NetJumper Sofware L. L. C. v. Google, Incorporated

Filing 49

ORDER granting 38 Motion to Amend/Correct- Signed by Honorable Julian Abele Cook. (KDoa, )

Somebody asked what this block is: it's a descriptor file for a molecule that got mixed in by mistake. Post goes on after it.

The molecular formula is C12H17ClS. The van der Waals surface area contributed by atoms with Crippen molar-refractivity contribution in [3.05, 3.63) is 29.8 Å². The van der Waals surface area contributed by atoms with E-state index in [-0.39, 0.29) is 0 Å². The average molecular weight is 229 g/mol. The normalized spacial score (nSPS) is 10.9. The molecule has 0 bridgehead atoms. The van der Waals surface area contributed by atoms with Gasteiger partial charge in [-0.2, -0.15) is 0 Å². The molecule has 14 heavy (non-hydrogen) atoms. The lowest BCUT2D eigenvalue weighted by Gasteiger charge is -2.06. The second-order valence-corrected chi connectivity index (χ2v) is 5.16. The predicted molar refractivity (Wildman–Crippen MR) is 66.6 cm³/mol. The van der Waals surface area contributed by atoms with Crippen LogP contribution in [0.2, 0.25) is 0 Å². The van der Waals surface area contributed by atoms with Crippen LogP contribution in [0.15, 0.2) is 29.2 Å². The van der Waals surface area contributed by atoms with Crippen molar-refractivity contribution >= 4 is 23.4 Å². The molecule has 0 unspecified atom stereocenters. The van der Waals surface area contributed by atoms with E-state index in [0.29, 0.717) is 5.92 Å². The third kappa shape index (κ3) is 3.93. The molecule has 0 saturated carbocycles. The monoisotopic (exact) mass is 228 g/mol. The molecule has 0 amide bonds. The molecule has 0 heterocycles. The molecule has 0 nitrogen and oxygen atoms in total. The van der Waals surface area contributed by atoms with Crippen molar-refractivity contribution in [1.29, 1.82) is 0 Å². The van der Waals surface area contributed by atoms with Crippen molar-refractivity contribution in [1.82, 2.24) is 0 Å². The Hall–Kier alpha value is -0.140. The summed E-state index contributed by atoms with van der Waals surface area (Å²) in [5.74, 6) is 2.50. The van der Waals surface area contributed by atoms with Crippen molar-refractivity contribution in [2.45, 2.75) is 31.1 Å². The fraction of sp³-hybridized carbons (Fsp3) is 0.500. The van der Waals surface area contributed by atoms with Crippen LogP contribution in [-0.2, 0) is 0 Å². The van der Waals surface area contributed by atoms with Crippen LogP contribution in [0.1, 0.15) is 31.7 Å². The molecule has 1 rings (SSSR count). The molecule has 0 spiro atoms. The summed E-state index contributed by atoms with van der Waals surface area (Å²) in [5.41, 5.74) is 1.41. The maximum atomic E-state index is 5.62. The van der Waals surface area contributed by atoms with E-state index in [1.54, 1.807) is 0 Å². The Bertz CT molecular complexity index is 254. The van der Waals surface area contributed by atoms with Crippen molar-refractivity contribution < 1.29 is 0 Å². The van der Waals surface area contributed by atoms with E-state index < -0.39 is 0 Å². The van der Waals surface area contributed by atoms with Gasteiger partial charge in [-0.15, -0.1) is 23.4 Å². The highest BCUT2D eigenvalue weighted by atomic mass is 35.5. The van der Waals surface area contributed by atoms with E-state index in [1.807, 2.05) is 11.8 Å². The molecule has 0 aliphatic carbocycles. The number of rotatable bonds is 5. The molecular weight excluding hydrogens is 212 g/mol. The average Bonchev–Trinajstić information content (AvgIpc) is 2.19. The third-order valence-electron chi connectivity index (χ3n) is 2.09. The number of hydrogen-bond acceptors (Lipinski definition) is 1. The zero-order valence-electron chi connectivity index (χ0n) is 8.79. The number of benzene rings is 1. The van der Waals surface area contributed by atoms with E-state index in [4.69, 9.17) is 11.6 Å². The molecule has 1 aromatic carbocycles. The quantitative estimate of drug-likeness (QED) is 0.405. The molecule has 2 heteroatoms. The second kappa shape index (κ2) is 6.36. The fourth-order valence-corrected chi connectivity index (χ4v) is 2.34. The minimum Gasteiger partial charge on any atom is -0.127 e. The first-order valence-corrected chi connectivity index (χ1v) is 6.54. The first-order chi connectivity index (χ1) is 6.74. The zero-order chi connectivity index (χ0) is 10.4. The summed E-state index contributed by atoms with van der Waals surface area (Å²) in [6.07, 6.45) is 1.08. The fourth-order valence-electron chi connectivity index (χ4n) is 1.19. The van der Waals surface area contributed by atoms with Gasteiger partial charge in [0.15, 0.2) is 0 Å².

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NetJumper Sofware L. L. C. v. Google, Incorporated Doc. 49 UNITED STATES DISTRICT COURT EASTERN DISTRICT OF MICHIGAN SOUTHERN DIVISION NETJUMPER SOFTWARE, L.L.C., Plaintiff, v. GOOGLE INC., Defendant. Case number 04-70366 Honorable Julian Abele Cook, Jr. ORDER The Plaintiff, NetJumper Software, L.L.C. ("NetJumper"), initiated this cause of action on February 2, 2004, contending that the Defendant, Google Inc. ("Google"), had infringed upon its patent.1 Now before the Court is "Google's Motion for Leave to File Its Second Amended Answer." For the reasons that have been set forth below, Google's request will be granted. Rule 15(a) of the Federal Rules of Civil Procedure provides that leave to amend should be freely granted "when justice so requires." The determination of whether to grant a motion to amend is left to the sound discretion of the district court. Foman v. Davis, 371 U.S. 178, 182 (1962); Moore v. City of Paducah, 790 F.2d 557, 559 (6th Cir. 1986). The Sixth Circuit Court of Appeals has opined that it is appropriate to grant a leave to amend unless there is evidence of "undue delay, bad faith, undue prejudice to the non-movant, or futility. Ziegler v. IBP Hog Market, Inc., 249 F.3d 509, 519 (6th Cir. 2001). On March 26, 2004, Google filed its answer, including affirmative defenses, as well as a counterclaim. Shortly thereafter (April 9, 2004), Google supplemented its defense with the filing of a first amended answer, affirmative defenses, and an amended counterclaim. 1 In opposition of Google's request to amend its answer, NetJumper argues that this proposed addition of an affirmative defense and counterclaim for inequitable conduct is futile. Moreover, it is NetJumper's position that Google has failed to demonstrate that it can prove any inequitable conduct by clear and convincing evidence. Google insists that it has set forth of the elements of inequitable conduct with particularity. Title 37, Section 1.56 of the Code of Federal Regulations imposes a duty of candor and good faith upon each individual who is associated with the filing of and prosecution of a patent application, including a duty to disclose all material information to the United States Patent and Trademark Office ("USPTO"). A party, who alleges inequitable conduct (i.e., the failure to disclose prior art) by an adversary, must offer clear and convincing evidence of (1) prior art or information that is material, (2) knowledge of such prior art or information and of its materiality that is chargeable to the patent applicant, and (3) the applicant's failure to disclose the prior art or information was done with an intent to mislead the USPTO. Molins PLC v. Textron, Inc., 48 F.3d 1172, 1178 (Fed. Cir. 1995). Google alleges several facts to support its proposed claim of inequitable conduct. First, it submits that three of the named inventors of the patents-in-suit (Gilbert Borman, Rajat Bhatnagar, and Anup Mathur) knowingly withheld prior art information from the USPTO that is material to the claims of the patents-in suit. It has also been alleged by Google that Borman, after having examined the prior art, saved it for his personal use prior to the filing of the patents-in-suit. Furthermore, Google maintains that this prior art information is contrary to the positions that have been adopted by the named inventors in arguing for the patentability of their claims. Moreover, Google submits that these misleading arguments by the named inventors were relied upon by the USPTO. In evaluating Google's petition to amend its pleadings, the Court is limited to a determination of whether its proposed claim of inequitable conduct by the named inventors is futile. See Zeigler, 249 F.3d at 519. A futile amendment is one which fails to state a claim upon which relief may be granted. See Id. at 518. Thus, a pleading that fails to state a viable claim exists whenever "it appears beyond doubt that the plaintiff can prove no set of facts in support of his claim which would entitle him to relief." Saglioccolo v. Eagle Ins. Co., 112 F.3d 226, 228 (6th Cir. 1997) (quoting Conley v. Gibson, 335 U.S. 41, 45-46 (1957)). Here, Google has alleged facts which, if taken as true, would establish each element of a claim for inequitable conduct that was caused by a failure to disclose prior art to the USPTO. See Molins PLC, 48 F.3d at 1178. Without addressing the merits of Google's proposed defenses, the Court cannot, and does not, adopt the arguments that have been advanced by NetJumper on this narrow issue of futility. In addition to amending its pleadings as noted above, Google also seeks to withdraw several of its counterclaims against NetJumper without prejudice.2 Although NetJumper does not oppose Google's proposed withdrawal action, it argues that (1) these claims should be dismissed with prejudice and (2) an award of attorney fees and costs should be assessed in its favor. The Court disagrees. The words, "with prejudice" connote that the challenged issue has been addressed and resolved by the Court on its merits. As is obvious, this not been done. Moreover, there has not been any evidence which suggests that NetJumper has suffered any demonstrable prejudice to its interests as the Plaintiff in this litigation by virtue of the proposed removal of the designated The counterclaims that Google seeks to dismiss are (1) trademark infringement, (2) false representation, (3)federal trademark dilution, (4) state unfair competition, (5) common law unfair competition and trademark infringement, (6) violation of Anti-Cybersquatting Consumer Protection Act, (7) breach of contract, and (8) quantum meruit/unjust enrichment. 2 counterclaims. Finally, the removal of these issues by Google will greatly reduce the issues to be resolved by the trier of the facts in this case and, by virtue thereof, it will enhance the administrative efficiency of this civil case. In addressing the issue of an assessment of attorney fees and costs against Google, NetJumper relies upon Title 15, Section 1117 of the United States Code which states that "the Court in exceptional cases may award reasonable attorney fees to the prevailing party." The Court does not find that this is an exceptional case. Furthermore, since Google would voluntarily dismiss its counterclaims, NetJumper cannot be considered to be a "prevailing party" under the current circumstances of this case. Therefore, the Court rejects NetJumper's request for the award of attorneys fees and expenses. Accordingly, "Google's Motion for Leave to File Its Second Amended Answer" is granted. IT IS SO ORDERED. DATED: September 7, 2005 Detroit, Michigan s/ Julian Abele Cook, Jr. JULIAN ABELE COOK, JR. United States District Judge Certificate of Service I hereby certify that on September 7, 2005, I electronically filed the foregoing with the Clerk of the Court using the ECF system, and I further certify that I mailed a copy to the non-ECF participant(s). s/ Kay Alford Courtroom Deputy Clerk